BlackBerry (NASDAQ:BBRY) co-founders Mike Lazaridis and Doug Fregin could decide to buy the company, according to a regulatory filing. The struggling smartphone maker is working with a consortium led by Fairfax Financial Holdings to take BlackBerry private in a $4.7 billion deal, but the firm can look for other suitors until Nov. 4.
According to a filing with the Securities and Exchange Commission, Lazaridis and Fregin bumped up their stake in BlackBerry to 8 percent and have engaged Goldman Sachs and Centerview Partners, among other advisers, to explore a possible acquisition. The filing said Lazaridis and Fregin "are considering all available options with respect to their holdings of the Shares, including, without limitation, a potential acquisition of all the outstanding Shares of the Issuer that they do not currently own, either by themselves or with other interested investors."
The consortium led by Fairfax Financial, BlackBerry's largest investor at around 10 percent, has signed a letter of intent to take BlackBerry private in a $9 per share deal that values BlackBerry at $4.7 billion. The companies have until Nov. 4 to conduct due diligence. BlackBerry's stock is currently trading at $8.20.
BlackBerry declined to comment on the Lazaridis-Fregin effort, and relayed its boilerplate statement on any potential deals: "The Special Committee, with the assistance of the Company's independent financial and legal advisors, is conducting a robust and thorough review of strategic alternatives. We do not intend to disclose further developments with respect to the process until we approve a specific transaction or otherwise conclude the review of strategic alternatives."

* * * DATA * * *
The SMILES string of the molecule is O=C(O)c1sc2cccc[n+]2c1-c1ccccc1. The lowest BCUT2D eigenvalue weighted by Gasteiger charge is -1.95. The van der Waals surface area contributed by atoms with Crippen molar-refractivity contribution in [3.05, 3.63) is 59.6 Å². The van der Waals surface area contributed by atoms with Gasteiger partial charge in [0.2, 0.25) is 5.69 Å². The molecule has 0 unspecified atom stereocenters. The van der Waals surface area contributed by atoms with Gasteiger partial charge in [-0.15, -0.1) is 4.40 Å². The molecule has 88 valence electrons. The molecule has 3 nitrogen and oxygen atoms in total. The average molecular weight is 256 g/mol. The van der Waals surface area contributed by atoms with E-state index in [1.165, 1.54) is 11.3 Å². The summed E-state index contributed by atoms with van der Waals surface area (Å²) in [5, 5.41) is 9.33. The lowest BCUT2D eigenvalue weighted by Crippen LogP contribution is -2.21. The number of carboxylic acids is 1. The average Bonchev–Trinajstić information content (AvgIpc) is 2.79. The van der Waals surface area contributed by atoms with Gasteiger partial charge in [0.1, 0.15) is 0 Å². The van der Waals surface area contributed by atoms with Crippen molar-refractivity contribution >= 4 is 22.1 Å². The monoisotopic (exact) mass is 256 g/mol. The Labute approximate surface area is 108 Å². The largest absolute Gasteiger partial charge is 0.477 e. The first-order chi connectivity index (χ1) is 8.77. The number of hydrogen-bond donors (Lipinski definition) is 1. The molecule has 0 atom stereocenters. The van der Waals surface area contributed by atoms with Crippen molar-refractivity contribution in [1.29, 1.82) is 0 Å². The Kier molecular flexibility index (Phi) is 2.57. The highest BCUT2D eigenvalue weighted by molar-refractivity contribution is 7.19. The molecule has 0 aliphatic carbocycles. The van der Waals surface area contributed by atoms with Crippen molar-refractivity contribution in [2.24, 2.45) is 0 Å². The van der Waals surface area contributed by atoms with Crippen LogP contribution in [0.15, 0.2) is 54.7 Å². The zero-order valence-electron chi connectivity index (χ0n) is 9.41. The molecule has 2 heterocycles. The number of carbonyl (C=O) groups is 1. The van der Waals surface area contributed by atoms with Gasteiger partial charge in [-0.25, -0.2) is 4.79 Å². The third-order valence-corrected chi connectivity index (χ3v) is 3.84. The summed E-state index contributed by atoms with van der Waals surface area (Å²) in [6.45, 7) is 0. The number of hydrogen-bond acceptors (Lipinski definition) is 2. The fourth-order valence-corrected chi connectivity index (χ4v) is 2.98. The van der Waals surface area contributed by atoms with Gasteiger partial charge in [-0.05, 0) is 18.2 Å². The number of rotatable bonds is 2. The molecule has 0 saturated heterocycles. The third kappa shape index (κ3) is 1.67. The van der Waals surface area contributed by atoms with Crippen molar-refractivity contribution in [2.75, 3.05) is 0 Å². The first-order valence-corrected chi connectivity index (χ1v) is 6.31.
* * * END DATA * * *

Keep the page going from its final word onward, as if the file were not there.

In September, before the Fairfax-led deal was announced, it was reported that Lazaridis was considering mounting a bid to take the company private in conjunction with several private equity firms. The reports, in both the Wall Street Journal and New York Times, which cited unnamed sources, said Lazaridis, who co-founded BlackBerry in 1984 with Fregin, had separately approached the Blackstone Group and the Carlyle Group about making an offer.
Skeptics will point out that, despite Lazaridis' continued faith in BlackBerry, it was he and former co-CEO Jim Balsillie who presided over the company while it lost market share to Google's (NASDAQ:GOOG) Android and Apple's (NASDAQ:AAPL) iOS. The Globe and Mail reported last month that what seemed to truly undo BlackBerry was the time it took for the company to build its BlackBerry 10 operating system on the QNX software it acquired in April 2010.
"RIM's senior management suffered from a truly epic case of founder's syndrome," Current Analysis analyst Avi Greengart wrote. "For years, people told RIM CEO Mike Lazaridis that what he was trying to do was impossible. RIM was successful anyway, and then financial analysts and the tech press switched to predicting that RIM would be crushed by Microsoft or Nokia. When the real wolf was at the door, Lazaridis and his co-CEO Jim Balsillie ignored it."
Meanwhile, AllThingsD reported that even members of the Swedish design firm The Astonishing Tribe, which BlackBerry acquired to help develop its BlackBerry 10 platform, left the company in January to form a new venture called Topp.
"As a point of pride, the key guys in BB10 all stuck around until the product shipped," Topp co-founder and CEO James Haliburton, formerly TAT innovation director and UX program manager at BlackBerry, told AllThingsD. "We are grateful for the time at both BB and TAT, the people we worked with were truly amazing, but it was time for us to take on new challenges."
In other BlackBerry news, Apple hosted a recruitment drive on Sept. 26, a short drive away from BlackBerry's Waterloo, Ontario, headquarters, the Financial Post reported. That was less than a week after BlackBerry announced it would cut 4,500 jobs, or 40 percent of its workforce. "Most positions will be based in Cupertino, CA," according to a LinkedIn invite sent to certain BlackBerry employees and obtained by the Financial Post. "Relocation and immigration assistance will be provided for candidates that are hired, as needed."
- see this SEC filing
- see this CNET article
- see this The Verge article
- see this AllThingsD article
- see this separate AllThingsD article
- see this Financial Post article
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